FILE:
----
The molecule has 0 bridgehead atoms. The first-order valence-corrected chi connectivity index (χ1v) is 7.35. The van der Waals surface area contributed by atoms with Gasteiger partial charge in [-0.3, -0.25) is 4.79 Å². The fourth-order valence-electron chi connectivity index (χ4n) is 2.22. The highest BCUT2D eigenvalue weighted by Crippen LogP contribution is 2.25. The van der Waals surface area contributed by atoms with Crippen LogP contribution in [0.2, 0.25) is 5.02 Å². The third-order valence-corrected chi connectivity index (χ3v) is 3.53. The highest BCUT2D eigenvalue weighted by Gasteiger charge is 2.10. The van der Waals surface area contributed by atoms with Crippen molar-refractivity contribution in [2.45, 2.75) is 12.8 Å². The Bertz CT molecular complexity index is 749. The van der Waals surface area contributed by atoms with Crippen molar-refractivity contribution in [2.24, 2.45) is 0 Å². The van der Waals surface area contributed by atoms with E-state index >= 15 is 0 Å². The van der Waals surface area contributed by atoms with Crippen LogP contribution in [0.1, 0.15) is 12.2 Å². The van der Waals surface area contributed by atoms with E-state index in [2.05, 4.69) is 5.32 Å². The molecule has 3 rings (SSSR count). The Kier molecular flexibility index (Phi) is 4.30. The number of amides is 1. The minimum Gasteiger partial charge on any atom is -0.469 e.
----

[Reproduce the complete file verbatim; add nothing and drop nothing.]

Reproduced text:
The molecule has 0 bridgehead atoms. The first-order valence-corrected chi connectivity index (χ1v) is 7.35. The van der Waals surface area contributed by atoms with Gasteiger partial charge in [-0.3, -0.25) is 4.79 Å². The fourth-order valence-electron chi connectivity index (χ4n) is 2.22. The highest BCUT2D eigenvalue weighted by Crippen LogP contribution is 2.25. The van der Waals surface area contributed by atoms with Crippen LogP contribution in [0.2, 0.25) is 5.02 Å². The third-order valence-corrected chi connectivity index (χ3v) is 3.53. The highest BCUT2D eigenvalue weighted by Gasteiger charge is 2.10. The van der Waals surface area contributed by atoms with Crippen molar-refractivity contribution in [2.45, 2.75) is 12.8 Å². The Bertz CT molecular complexity index is 749. The van der Waals surface area contributed by atoms with Crippen molar-refractivity contribution in [2.24, 2.45) is 0 Å². The van der Waals surface area contributed by atoms with E-state index >= 15 is 0 Å². The van der Waals surface area contributed by atoms with Crippen LogP contribution in [0.1, 0.15) is 12.2 Å². The van der Waals surface area contributed by atoms with E-state index in [2.05, 4.69) is 5.32 Å². The molecule has 3 rings (SSSR count). The Kier molecular flexibility index (Phi) is 4.30. The number of amides is 1. The minimum Gasteiger partial charge on any atom is -0.469 e.